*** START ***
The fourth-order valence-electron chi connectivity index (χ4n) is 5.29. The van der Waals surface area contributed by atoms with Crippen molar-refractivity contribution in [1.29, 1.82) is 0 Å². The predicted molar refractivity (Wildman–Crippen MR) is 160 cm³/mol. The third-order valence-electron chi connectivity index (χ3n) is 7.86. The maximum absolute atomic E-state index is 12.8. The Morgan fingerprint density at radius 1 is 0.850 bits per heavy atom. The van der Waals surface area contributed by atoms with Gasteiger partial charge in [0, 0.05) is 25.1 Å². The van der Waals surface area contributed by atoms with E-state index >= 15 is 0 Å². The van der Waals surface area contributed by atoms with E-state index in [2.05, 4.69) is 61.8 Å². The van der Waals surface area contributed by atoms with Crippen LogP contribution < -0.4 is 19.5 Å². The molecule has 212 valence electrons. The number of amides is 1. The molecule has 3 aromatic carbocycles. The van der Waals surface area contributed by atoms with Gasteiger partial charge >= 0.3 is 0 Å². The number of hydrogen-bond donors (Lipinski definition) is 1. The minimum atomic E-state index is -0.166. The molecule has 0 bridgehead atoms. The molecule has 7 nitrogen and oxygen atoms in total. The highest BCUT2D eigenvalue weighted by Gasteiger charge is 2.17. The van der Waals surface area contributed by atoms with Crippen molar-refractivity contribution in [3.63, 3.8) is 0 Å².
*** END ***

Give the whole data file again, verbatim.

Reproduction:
The fourth-order valence-electron chi connectivity index (χ4n) is 5.29. The van der Waals surface area contributed by atoms with Crippen molar-refractivity contribution in [1.29, 1.82) is 0 Å². The predicted molar refractivity (Wildman–Crippen MR) is 160 cm³/mol. The third-order valence-electron chi connectivity index (χ3n) is 7.86. The maximum absolute atomic E-state index is 12.8. The Morgan fingerprint density at radius 1 is 0.850 bits per heavy atom. The van der Waals surface area contributed by atoms with Gasteiger partial charge in [0, 0.05) is 25.1 Å². The van der Waals surface area contributed by atoms with E-state index >= 15 is 0 Å². The van der Waals surface area contributed by atoms with E-state index in [2.05, 4.69) is 61.8 Å². The van der Waals surface area contributed by atoms with Crippen LogP contribution < -0.4 is 19.5 Å². The molecule has 212 valence electrons. The number of amides is 1. The molecule has 3 aromatic carbocycles. The van der Waals surface area contributed by atoms with Gasteiger partial charge >= 0.3 is 0 Å². The number of hydrogen-bond donors (Lipinski definition) is 1. The minimum atomic E-state index is -0.166. The molecule has 0 bridgehead atoms. The molecule has 7 nitrogen and oxygen atoms in total. The highest BCUT2D eigenvalue weighted by Gasteiger charge is 2.17. The van der Waals surface area contributed by atoms with Crippen molar-refractivity contribution in [3.63, 3.8) is 0 Å².